New Delhi: Aditya-L1 spacecraft which was lifted successfully to study the Sun made its first earth-bound manoeuvre on Sunday.

ISRO in its latest update said the satellite is “healthy and operating nominally” and the next manoeuvre is scheduled for Tuesday 0300 hrs IST.

Shifting the focus to its next space odyssey after successfully placing a lander on the moon's uncharted South Pole region, the Indian Space Research Organisation (ISRO) launched from Sriharikota on Saturday the country's maiden solar mission -- Aditya-L1.

It carried seven different payloads to have a detailed study of the sun, four of which will observe the light from the sun and the other three will measure in-situ parameters of the plasma and magnetic fields.

Aditya-L1 will be placed in a halo orbit around Lagrangian Point 1 (or L1), which is 1.5 million km away from the Earth in the direction of the sun. It is expected to cover the distance in four months' time.

Aditya-L1 will stay approximately 1.5 million km away from Earth, directed towards the Sun, which is about 1 per cent of the Earth-Sun distance. The Sun is a giant sphere of gas and Aditya-L1 would study the outer atmosphere of the Sun.

ISRO said Aditya-L1 will neither land on the sun nor approach the sun any closer.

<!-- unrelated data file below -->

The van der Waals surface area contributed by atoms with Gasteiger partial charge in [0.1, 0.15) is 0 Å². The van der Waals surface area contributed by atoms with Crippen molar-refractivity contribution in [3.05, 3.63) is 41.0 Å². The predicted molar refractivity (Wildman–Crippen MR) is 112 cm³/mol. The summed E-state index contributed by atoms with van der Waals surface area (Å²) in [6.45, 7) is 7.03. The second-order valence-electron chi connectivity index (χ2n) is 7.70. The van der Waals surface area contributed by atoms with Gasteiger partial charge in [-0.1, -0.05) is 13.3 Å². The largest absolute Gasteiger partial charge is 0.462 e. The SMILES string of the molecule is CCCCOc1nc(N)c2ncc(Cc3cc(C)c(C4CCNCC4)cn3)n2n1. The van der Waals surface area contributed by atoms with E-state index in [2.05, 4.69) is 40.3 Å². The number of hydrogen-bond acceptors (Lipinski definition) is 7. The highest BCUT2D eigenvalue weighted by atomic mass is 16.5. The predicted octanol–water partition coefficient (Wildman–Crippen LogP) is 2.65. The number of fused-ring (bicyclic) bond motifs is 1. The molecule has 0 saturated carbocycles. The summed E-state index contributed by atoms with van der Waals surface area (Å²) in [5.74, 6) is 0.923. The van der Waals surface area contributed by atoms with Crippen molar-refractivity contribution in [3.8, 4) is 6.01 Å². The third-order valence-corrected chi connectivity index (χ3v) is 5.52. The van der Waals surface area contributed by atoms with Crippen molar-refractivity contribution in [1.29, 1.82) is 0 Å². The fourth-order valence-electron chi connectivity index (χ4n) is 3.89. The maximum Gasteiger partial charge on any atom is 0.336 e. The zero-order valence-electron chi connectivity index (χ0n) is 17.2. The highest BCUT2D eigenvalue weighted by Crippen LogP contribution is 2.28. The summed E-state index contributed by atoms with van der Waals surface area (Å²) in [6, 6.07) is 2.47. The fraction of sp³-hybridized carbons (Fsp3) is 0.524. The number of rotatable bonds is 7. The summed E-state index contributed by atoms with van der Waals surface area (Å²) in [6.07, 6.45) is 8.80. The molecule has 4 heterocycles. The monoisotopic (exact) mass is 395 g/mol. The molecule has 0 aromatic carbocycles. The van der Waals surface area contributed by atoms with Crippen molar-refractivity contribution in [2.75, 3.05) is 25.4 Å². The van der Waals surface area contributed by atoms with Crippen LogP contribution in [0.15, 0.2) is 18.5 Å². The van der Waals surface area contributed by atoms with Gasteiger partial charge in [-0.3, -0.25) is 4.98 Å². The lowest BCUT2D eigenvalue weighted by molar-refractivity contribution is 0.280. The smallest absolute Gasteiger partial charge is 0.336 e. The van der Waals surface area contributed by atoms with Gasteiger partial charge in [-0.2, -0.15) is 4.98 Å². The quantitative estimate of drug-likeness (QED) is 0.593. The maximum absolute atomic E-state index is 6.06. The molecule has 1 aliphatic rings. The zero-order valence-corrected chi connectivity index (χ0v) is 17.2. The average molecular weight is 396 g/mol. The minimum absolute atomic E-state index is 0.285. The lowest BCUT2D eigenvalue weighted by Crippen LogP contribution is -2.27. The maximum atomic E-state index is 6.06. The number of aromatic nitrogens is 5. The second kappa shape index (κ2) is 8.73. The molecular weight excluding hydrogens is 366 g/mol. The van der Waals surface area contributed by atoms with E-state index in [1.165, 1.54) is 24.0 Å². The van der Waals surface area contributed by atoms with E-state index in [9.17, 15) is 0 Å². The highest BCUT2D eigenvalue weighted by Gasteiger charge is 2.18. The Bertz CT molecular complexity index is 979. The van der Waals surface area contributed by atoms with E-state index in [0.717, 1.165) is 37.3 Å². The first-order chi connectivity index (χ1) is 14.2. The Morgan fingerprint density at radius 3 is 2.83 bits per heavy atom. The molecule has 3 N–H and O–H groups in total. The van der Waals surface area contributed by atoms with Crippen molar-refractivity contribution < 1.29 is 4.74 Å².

This strategic location will enable Aditya-L1 to continuously observe the sun without being hindered by eclipses or occultation, allowing scientists to study solar activities and their impact on space weather in real-time. Also, the spacecraft's data will help identify the sequence of processes that lead to solar eruptive events and contribute to a deeper understanding of space weather drivers.

Major objectives of India’s solar mission include the study of the physics of solar corona and its heating mechanism, the solar wind acceleration, coupling and dynamics of the solar atmosphere, solar wind distribution and temperature anisotropy, and origin of Coronal Mass Ejections (CME) and flares and near-earth space weather.

On August 23, India took a giant leap as the Chandrayaan-3 lander module successfully landed on the moon’s South Pole, making it the first country to have achieved the historic feat and bringing to an end the disappointment over the crash landing of the Chandrayaan-2, four years ago. Overall, India became the fourth country – after the US, China, and Russia – to have successfully landed on the moon’s surface.

After having landed, the Vikram lander and the Pragyan rover performed different set tasks on the lunar surface, including finding the presence of sulphur and recording relative temperature.

Upon landing, the lander and the rover were to operate for one lunar day. One day on the Moon is equal to 14 days on Earth.

On Saturday, ISRO said the Pragyan rover completed its assignments and is now safely parked and set into “sleep” mode.

“Currently, the battery is fully charged. The solar panel is oriented to receive the light at the next sunrise expected on September 22, 2023. The receiver is kept on. Hoping for a successful awakening for another set of assignments! Else, it will forever stay there as India's lunar ambassador,” ISRO said.